Congratulations to Croydon runner Gareth Davies, who today, together with a couple of regular training partners, managed to organise and stage the first Richmond Park Marathon.
The 26-mile 385-yard race was a bit of a contrast from the 40,000-runner London Marathon last month. The Richmond Park event was staged with a field of just 300, paying just £20 or less for their entries, and running three and a half laps of one of the most beautiful parks on the planet, using roads and pathways.
Davies, 47, is a veteran of more than 100 marathons, and has a good club runner’s PB of 2hr 54min for the classic distance. He says he got the idea for staging a marathon in the park while on a training run with a couple of mates, Ray Povinelli and Will Dawson.
“Having spent many hours running across the beautiful trail running routes within Richmond Park, I felt it was time to combine my passion for completing the full marathon distance and stay remaining within one of London’s jewel locations,” Davies said.
“We wanted to create a unique trail running experience that is both relaxed, enjoyable and challenging to all who take part.”
Davies and his mates’s greatest achievement was possibly managing to persuade the Royal Parks department to allow them to stage their event.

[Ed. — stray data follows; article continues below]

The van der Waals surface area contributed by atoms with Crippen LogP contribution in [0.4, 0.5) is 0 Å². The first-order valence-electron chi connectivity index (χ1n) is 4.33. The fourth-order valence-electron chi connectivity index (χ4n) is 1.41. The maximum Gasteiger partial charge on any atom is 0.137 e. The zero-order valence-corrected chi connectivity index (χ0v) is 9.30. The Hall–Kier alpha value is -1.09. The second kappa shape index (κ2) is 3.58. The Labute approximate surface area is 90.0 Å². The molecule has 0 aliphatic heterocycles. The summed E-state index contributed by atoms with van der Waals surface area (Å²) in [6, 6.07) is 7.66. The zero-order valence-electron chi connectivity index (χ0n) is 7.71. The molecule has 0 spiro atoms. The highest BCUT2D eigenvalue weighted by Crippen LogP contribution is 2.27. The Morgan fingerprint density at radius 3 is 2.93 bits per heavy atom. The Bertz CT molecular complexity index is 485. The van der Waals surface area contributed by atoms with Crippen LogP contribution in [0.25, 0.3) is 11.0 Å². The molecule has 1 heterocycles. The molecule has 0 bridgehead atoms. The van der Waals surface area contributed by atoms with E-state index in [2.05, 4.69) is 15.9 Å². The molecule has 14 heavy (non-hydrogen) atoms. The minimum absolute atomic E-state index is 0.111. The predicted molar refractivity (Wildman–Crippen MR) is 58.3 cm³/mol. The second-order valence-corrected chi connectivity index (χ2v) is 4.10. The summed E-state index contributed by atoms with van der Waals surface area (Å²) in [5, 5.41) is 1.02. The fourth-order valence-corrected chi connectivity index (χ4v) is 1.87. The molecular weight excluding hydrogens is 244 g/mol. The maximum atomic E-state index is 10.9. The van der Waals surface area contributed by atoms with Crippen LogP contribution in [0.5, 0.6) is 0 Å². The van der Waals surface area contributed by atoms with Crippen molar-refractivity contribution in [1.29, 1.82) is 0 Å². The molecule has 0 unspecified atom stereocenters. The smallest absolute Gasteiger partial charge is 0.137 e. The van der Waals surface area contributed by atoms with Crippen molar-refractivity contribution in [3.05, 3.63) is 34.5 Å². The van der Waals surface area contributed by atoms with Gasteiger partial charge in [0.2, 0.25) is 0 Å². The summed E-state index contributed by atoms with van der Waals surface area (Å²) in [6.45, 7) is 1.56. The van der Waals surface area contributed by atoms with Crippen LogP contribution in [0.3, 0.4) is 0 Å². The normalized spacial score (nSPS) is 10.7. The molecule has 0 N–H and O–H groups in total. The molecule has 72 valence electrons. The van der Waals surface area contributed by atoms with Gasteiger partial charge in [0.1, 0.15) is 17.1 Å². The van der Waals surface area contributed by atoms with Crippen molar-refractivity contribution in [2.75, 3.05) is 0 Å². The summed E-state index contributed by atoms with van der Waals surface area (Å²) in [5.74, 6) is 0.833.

Richmond Park is hugely popular with runners of all standards as a training site (some south London clubs do their long Sunday runs through Wimbledon Common and round the park), and has long been a venue for small-scale cross-country races, such as the Surrey League. But the parks management has long resisted any efforts to stage bigger events on the park’s roads.
When the weight of road traffic forced the Southern Road relays off their traditional course around Wimbledon Common more than a quarter-century ago, the Royal Parks resisted all requests to take that much-loved event or other races on to closed roads within the bounds of Henry VIII’s old hunting grounds.
With police forces around the country rarely agreeing to road closures for sports events, organisers of road races, cycle time trials and triathlons are being forced into imaginative solutions to pursue their sport. In that respect, Davies looks to have succeeded.
- Ex-Blackpool keeper Lloyd Scott finishes the London Marathon after 26 days (offthepost.info)
- Olympic marathon chief steps down (guardian.co.uk)